Hon. Members may ask why, after so much time, this should be important. It is important because the decision taken to nobble witnesses in the "Panorama" trial is linked directly with the decision of the Conservative party to squeeze and undermine the BBC's confidence and morale. It is the nobbling of witnesses that in part contributed to the withdrawal by the BBC and to the settlement out of court. BBC journalists today are looking over their shoulders in fear—

Mr. Speaker

Order. The hon. Gentleman is going into great detail. Will he come to a conclusion, as he has raised a point of order in answer to the remarks made by the hon. Member for Tatton (Mr. Hamilton)?

Mr. Campbell-Savours

I accept what you have said, Mr. Speaker.

The attacks of the right hon. Member for Chingford (Mr. Tebbit) are disorienting the BBC's attempts at objective reporting. I and my many hon. Friends are deeply concerned that the great tradition of a totally free and independent BBC that is respected in every part of the world, is being eroded by crude intimidation from senior Conservatives. The whole nation should now rally in support of the BBC's independence.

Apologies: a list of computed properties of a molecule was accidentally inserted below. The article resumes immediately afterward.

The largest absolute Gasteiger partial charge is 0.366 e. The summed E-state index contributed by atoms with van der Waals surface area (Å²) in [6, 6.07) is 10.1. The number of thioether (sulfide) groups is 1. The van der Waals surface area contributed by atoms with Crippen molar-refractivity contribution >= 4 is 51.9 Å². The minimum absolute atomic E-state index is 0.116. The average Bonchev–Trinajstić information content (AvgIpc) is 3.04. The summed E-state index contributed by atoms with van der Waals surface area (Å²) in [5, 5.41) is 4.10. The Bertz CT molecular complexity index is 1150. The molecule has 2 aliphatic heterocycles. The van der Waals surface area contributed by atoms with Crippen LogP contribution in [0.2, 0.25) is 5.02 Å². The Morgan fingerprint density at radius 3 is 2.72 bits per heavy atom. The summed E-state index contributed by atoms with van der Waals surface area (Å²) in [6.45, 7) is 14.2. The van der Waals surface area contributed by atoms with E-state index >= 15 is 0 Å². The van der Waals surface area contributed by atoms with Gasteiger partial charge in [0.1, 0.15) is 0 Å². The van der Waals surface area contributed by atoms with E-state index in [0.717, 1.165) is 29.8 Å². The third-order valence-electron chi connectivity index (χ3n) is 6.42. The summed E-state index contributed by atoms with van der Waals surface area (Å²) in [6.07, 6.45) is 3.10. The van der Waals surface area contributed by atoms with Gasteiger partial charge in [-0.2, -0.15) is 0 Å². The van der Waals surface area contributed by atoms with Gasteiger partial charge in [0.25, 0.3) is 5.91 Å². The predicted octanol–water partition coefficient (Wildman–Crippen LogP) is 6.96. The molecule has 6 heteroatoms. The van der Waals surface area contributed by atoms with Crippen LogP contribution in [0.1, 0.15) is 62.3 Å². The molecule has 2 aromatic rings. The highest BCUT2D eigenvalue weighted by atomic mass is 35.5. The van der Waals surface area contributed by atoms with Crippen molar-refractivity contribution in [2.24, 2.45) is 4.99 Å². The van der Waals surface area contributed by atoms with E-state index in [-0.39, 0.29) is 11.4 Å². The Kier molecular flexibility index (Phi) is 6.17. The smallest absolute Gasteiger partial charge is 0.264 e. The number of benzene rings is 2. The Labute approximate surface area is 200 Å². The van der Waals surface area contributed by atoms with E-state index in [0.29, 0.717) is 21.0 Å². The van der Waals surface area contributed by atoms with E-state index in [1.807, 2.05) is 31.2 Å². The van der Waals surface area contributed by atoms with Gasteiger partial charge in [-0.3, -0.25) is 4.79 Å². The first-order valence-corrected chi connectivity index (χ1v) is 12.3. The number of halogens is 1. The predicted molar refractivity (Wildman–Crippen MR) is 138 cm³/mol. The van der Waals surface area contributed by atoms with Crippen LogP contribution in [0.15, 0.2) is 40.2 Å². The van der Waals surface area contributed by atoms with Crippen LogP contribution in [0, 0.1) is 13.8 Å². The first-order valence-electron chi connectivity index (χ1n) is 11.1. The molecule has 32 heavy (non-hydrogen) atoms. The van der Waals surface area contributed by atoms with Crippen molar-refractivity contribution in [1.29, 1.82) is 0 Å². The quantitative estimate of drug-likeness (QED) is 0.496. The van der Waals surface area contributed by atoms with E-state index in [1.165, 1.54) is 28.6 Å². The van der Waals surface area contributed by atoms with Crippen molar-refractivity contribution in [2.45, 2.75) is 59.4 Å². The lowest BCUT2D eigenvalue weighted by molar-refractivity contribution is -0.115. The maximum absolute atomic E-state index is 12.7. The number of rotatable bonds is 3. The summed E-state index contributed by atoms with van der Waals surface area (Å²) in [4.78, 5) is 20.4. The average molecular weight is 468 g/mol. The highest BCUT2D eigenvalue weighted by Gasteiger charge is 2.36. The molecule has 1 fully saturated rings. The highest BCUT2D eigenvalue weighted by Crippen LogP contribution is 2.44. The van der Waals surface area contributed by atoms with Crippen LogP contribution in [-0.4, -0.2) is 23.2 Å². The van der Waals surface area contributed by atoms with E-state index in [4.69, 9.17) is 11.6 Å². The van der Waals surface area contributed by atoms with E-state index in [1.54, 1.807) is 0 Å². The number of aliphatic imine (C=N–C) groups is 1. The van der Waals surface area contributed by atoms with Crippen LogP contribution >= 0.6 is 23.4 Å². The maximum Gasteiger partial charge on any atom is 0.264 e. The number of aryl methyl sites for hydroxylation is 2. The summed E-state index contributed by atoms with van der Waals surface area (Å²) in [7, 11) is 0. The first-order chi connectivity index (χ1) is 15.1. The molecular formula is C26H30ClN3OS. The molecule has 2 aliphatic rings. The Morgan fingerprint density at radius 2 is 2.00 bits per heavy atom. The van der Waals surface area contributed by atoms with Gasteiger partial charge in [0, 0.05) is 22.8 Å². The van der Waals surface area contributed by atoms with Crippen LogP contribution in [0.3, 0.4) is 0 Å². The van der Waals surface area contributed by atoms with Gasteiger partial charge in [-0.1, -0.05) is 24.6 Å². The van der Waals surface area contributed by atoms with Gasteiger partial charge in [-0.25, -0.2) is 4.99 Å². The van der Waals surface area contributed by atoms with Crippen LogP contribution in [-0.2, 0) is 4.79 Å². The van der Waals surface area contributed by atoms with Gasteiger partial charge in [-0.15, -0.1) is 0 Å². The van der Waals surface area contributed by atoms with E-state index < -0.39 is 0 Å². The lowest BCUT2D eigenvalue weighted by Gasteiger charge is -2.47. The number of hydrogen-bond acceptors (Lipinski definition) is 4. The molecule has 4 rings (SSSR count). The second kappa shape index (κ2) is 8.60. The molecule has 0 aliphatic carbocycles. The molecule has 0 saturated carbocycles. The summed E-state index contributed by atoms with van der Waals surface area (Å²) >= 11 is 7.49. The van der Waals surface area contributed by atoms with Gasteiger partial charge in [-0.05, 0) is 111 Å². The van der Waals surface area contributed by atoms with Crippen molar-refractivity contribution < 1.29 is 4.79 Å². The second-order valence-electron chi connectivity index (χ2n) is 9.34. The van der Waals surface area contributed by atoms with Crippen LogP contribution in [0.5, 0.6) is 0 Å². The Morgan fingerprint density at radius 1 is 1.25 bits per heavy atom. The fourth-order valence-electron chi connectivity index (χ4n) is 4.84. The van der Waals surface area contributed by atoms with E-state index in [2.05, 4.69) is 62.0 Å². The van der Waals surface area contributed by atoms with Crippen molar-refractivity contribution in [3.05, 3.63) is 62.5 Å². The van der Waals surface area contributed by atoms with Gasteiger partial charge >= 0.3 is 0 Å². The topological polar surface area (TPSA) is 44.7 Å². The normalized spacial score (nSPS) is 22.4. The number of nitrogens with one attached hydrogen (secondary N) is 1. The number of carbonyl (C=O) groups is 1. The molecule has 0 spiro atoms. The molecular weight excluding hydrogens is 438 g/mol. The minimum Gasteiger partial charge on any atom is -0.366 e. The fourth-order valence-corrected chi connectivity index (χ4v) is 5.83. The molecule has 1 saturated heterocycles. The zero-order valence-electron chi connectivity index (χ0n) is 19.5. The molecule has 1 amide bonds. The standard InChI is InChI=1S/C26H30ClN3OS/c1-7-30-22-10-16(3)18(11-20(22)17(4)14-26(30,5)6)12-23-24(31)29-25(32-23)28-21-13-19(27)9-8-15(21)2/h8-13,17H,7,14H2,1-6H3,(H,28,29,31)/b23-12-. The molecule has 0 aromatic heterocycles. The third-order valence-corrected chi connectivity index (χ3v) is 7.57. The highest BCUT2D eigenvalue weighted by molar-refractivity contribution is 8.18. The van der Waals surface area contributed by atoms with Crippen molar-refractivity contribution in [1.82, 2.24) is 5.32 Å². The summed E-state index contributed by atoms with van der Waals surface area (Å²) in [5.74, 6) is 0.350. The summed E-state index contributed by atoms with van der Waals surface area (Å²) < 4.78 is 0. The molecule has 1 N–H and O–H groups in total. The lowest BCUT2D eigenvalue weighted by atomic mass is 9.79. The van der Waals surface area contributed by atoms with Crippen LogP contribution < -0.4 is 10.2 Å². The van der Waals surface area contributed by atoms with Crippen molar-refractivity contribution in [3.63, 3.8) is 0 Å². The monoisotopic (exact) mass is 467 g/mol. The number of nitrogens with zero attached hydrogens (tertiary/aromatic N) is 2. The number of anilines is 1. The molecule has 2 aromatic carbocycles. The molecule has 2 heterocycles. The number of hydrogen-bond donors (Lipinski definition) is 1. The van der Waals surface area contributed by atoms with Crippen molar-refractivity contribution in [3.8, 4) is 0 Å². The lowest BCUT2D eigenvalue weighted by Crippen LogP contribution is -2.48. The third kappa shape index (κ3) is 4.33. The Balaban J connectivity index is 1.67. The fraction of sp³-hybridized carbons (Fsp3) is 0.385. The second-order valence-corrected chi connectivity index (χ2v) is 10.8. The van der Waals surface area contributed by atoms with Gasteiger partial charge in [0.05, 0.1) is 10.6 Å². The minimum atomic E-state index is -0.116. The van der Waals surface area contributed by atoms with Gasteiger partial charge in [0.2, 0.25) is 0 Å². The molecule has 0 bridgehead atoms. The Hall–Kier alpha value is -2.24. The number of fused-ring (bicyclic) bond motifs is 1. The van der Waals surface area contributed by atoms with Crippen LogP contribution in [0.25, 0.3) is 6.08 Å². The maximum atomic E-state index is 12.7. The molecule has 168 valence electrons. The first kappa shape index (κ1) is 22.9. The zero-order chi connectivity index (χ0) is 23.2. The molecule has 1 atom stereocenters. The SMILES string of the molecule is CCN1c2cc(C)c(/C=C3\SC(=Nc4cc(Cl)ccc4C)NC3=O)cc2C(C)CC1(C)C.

Finally, this whole campaign to reveal interference with witnesses will continue while the right hon. Member for Chingford insists on destroying the BBC's independence. It is most unfortunate that the hon. Members for Tatton, for Gainsborough and Horncastle, and others should be drawn into this affair in this way.

Mr. Gerald Howarth (Cannock and Burntwood)

Further to that point of order, Mr. Speaker. You will know that my hon. Friend the Member for Tatton (Mr. Hamilton) and I have been steadfast in our care throughout these legal proceedings not to abuse our position in the House in order to advance our case—a case which you will know put us at risk to the extent of £750,000.